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Uber launches appeal against TfL's refusal to renew ride-hailing firm's London licence

TfL has refused to renew Uber's licence on the grounds that the ride-hailing company was “not fit and proper” to operate in London
Uber is continuing to hold "constructive" talks with TfL

Uber has launched an appeal against the Transport for London’s decision to deny the renewal of its private hire licence.

Last month, TfL said it would not renew Uber's licence on the grounds that the ride-hailing company was “not fit and proper” to operate in London.

READ: Uber CEO's "humility" welcomed by London Mayor Sadiq Khan after regulator stripped taxi app of licence

Uber has lodged papers with the Westminster magistrates court and a hearing is expected to take place on 11 December.  

The appeal process is expected to take months but Uber will be able to continue to operate until the court rules on the case even though its licence expired on 30 September.

“While we have today filed our appeal so that Londoners can continue using our app, we hope to continue having constructive discussions with Transport for London,” an Uber spokesperson said.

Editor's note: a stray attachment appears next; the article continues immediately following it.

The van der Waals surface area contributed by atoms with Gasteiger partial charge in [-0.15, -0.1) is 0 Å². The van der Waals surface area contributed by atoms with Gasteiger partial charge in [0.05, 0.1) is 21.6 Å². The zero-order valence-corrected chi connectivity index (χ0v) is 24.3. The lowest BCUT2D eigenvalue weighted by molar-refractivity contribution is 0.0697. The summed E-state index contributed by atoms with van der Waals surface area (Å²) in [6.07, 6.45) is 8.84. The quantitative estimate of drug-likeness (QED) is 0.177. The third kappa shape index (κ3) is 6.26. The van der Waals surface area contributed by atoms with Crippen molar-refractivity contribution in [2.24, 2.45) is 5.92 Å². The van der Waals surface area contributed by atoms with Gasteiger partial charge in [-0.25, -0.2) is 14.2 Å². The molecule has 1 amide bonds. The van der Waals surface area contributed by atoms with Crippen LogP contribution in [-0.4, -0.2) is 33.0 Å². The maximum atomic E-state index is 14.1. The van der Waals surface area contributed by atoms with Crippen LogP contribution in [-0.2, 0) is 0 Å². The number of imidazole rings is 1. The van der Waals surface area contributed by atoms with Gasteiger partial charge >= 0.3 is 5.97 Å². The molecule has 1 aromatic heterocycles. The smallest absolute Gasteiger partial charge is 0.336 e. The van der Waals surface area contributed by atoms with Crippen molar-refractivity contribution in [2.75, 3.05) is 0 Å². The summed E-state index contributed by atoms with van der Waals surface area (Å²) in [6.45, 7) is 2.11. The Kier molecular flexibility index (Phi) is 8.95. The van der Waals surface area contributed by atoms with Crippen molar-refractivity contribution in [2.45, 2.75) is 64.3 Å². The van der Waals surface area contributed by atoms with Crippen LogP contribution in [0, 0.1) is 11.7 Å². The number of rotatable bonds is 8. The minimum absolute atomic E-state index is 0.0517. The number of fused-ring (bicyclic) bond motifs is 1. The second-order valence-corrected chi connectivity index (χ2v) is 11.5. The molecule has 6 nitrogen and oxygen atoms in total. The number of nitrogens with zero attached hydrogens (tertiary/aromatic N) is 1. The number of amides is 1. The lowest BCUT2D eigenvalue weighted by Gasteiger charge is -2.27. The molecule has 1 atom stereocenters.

“As our new CEO has said, we are determined to make things right.”

Dara Khosrowshahi, who has been Uber’s chief executive in September, has apologised for Uber’s past mistakes.

Khosrowshahi succeeded Travis Kalanick who resigned in July following a series of scandals and criticism over his management style.

READ: Uber boosted by new boardroom peace-deal

In an open letter to London Evening Standard last month, Khosrowshahi said: “While Uber has revolutionised the way people move in cities around the world, it’s equally true that we’ve got things wrong along the way”.

The Uber boss met with TfL head Mike Brown earlier this month with both sides describing the talks as “constructive”.

On its decision not to renew Uber’s licence, TfL highlighted concerns about the way the company reported serious criminal offences, how it conducted medical and criminal checks on drivers and whether software employed to evade regulation was being used in London.

Uber has dismissed the claims, insisting that it had a special procedure for dealing with allegations of criminal offence, that checks on drivers were properly handled by a third party organisation and that TfL's concerns over its use of software were unjustified.

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